This is especially true if you don't emission tokens for security, as you derive security from a base layer. Thus, it leads to the belief that an SBV (Searcher-Builder-Validator/Sequencer) supply chain must be in place. That could lead to trusted social contracts between actors as well. MEV could also in reality become a “problem” aggressed more so on the application side of things (such as some protocols have done so far - Timelock Puzzles and more), leaving the protocol without direct interference. But in some cases, and we will make that case, MEV can be seen as increasing the security budget of the underlying protocol.
In competitive block markets, where there’s competition for blockspace applications will eventually revert to “MEV” (as in priority gas fees). Builders don’t waste blockspace on unprofitable reversions, and will always make the most profitable block.
By enabling searchers and hunters to easily look for good predictable state changes resulting in MEV (so a marketplace) you can incentivize good MEV adding to the security and efficiency of protocols. Coupling these profitable actions with the sequencer itself, whom as a result of bonding tokens to become one (maybe with the added possibility of delegation from other users to gain a fraction of the profits) could share in that profit. This would allow the value chain to both land in the hands of users and sequencers, while adding to the security budget of the protocol itself. So the user shares in the value they themselves create. You can only scale a blockchain's decentralization with its success and adoption (matureness).
MEV; good, bad or just existent?
A way to reason about the role of MEV is by looking at it through the lens of the economic security of a chain. In general, this is seen as the value at stake to “protect” that chain, the amount of assets staked or the amount of money needed to perform a 51% attack in the case of Bitcoin. MEV is a critical component of this, as it enhances the yield for validators/miners and therefore allows greater economic value to be put up for stake.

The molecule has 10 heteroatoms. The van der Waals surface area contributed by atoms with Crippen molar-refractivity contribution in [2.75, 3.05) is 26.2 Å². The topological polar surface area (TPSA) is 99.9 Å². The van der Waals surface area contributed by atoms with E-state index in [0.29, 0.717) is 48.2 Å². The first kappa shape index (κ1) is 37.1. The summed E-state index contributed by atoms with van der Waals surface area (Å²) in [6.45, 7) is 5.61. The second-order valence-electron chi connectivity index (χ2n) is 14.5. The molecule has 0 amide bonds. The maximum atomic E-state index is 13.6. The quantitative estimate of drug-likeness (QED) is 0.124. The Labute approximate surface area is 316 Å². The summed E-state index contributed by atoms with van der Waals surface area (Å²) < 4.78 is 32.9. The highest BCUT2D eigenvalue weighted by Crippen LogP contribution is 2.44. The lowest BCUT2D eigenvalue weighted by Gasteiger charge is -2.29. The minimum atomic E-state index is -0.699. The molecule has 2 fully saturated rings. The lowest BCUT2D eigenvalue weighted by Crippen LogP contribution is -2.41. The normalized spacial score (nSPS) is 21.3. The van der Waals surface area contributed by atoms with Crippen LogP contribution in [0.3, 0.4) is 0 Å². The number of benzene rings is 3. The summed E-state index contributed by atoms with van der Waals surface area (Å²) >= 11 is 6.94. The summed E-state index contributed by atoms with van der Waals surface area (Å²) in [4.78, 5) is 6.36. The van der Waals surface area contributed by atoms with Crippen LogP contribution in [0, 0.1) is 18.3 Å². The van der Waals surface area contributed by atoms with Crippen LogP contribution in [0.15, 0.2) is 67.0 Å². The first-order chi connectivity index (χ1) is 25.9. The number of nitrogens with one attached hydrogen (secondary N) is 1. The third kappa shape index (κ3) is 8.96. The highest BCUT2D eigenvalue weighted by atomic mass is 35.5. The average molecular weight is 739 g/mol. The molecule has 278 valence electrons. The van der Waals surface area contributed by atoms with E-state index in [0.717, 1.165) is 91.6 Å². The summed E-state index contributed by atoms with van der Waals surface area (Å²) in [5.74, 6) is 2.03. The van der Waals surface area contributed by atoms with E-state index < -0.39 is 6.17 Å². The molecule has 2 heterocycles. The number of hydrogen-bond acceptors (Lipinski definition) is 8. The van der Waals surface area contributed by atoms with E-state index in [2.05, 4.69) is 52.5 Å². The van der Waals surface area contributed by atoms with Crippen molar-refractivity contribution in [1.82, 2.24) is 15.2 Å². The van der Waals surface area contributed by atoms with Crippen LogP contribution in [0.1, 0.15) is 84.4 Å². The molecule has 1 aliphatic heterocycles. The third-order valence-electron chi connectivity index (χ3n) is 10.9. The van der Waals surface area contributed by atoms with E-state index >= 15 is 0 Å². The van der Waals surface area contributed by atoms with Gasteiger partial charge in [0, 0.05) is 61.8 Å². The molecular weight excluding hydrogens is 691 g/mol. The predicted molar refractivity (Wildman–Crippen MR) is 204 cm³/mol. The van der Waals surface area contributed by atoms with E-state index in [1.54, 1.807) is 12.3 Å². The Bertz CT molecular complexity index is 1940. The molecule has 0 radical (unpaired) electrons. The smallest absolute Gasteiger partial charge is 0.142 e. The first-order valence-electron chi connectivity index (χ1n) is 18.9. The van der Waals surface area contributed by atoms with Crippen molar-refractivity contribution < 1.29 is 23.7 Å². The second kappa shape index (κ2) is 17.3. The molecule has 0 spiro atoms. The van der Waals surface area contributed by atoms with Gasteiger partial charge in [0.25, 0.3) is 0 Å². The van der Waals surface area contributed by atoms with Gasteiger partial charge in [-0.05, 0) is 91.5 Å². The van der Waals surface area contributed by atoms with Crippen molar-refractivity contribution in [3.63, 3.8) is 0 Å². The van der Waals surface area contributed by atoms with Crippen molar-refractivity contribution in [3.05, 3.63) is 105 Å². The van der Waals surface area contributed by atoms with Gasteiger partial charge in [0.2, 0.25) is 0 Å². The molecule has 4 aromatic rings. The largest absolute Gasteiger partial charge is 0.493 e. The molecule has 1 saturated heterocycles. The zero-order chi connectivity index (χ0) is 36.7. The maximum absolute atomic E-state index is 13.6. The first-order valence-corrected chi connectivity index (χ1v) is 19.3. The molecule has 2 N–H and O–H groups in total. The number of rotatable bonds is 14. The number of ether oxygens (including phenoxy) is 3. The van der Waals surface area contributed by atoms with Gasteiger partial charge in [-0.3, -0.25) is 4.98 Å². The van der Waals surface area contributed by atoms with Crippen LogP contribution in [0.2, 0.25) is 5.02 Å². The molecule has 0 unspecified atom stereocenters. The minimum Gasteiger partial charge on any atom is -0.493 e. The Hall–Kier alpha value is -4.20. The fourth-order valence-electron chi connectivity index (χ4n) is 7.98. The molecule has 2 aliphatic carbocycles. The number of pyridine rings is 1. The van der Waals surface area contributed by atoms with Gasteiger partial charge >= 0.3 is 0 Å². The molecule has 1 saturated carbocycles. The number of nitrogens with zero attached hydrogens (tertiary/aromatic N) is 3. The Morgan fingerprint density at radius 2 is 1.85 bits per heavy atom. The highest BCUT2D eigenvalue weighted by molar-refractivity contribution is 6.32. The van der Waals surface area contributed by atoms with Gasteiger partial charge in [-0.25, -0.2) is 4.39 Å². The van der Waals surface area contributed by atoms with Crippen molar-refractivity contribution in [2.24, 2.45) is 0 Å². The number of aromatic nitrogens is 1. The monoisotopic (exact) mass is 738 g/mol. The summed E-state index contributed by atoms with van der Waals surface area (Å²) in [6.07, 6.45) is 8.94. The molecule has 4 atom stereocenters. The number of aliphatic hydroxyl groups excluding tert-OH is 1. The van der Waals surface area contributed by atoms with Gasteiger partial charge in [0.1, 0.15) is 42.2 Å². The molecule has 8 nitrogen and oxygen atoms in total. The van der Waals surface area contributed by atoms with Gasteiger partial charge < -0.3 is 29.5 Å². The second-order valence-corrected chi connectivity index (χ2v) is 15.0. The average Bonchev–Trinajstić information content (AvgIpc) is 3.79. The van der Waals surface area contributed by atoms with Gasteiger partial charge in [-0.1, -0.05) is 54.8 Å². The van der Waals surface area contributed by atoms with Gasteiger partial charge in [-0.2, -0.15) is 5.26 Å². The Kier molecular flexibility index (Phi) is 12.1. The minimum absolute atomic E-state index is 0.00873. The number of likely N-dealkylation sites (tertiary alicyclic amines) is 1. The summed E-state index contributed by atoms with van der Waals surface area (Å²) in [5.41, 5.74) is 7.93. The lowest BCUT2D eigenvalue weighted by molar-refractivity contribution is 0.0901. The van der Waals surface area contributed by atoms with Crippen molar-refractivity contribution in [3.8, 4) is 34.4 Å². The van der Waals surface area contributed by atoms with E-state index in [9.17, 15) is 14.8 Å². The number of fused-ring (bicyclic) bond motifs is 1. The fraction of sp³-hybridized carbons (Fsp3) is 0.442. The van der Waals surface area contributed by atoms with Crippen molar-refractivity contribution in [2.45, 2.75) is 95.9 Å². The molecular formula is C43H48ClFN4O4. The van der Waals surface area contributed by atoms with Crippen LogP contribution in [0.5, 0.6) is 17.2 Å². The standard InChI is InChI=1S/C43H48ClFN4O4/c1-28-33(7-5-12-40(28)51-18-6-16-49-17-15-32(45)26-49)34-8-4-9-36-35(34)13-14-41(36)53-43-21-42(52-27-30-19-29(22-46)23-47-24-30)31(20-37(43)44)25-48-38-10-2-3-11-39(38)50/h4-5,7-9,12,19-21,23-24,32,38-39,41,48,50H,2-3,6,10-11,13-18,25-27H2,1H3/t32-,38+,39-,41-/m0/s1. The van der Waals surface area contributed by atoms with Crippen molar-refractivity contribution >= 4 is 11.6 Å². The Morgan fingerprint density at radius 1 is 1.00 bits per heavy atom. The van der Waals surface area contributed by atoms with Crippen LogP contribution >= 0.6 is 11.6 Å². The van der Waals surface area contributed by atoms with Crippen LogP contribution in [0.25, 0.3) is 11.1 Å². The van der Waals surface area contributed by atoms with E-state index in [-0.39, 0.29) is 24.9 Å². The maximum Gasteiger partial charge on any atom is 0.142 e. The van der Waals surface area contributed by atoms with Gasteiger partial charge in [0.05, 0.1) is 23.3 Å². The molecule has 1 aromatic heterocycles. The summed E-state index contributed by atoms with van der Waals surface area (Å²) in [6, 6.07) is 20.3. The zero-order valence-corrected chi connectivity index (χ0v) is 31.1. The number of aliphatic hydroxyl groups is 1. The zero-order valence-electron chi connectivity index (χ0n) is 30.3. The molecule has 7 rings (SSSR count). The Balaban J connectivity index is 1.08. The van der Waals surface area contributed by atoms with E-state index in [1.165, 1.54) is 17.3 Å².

So there are basically two lines of reasoning here. Either MEV is seen as bad; this follows the reasoning that value being (unknowingly) extracted from the user is bad for UX and sophisticated users extract this from less sophisticated users. As a result of this, a myriad of solutions to prevent MEV has popped up, things like threshold cryptography to encrypt TX’s pre-ordering and batch auctions with a uniform execution price are used to prevent or minimize MEV extraction.
Another way to look at this is that MEV is actually a force of good. The reasoning here is that MEV extraction enhances the (potential) value of the blockspace being sold by validators/miners, and therefore allows for more yield towards those. As a result of yields being higher, it stands to reason that validators/miners are willing to put up more assets in order to get access to these yields. This will result in the chain having more economic security. Another way of achieving this economic security is by artificially enhancing the yield, by issuing more native tokens/rewards. However, this comes at the cost of token holders as they face inflation on their assets. If you view MEV through this point of view, it's actually a force of good for token holders, as it allows them to benefit from economic security while facing less inflation.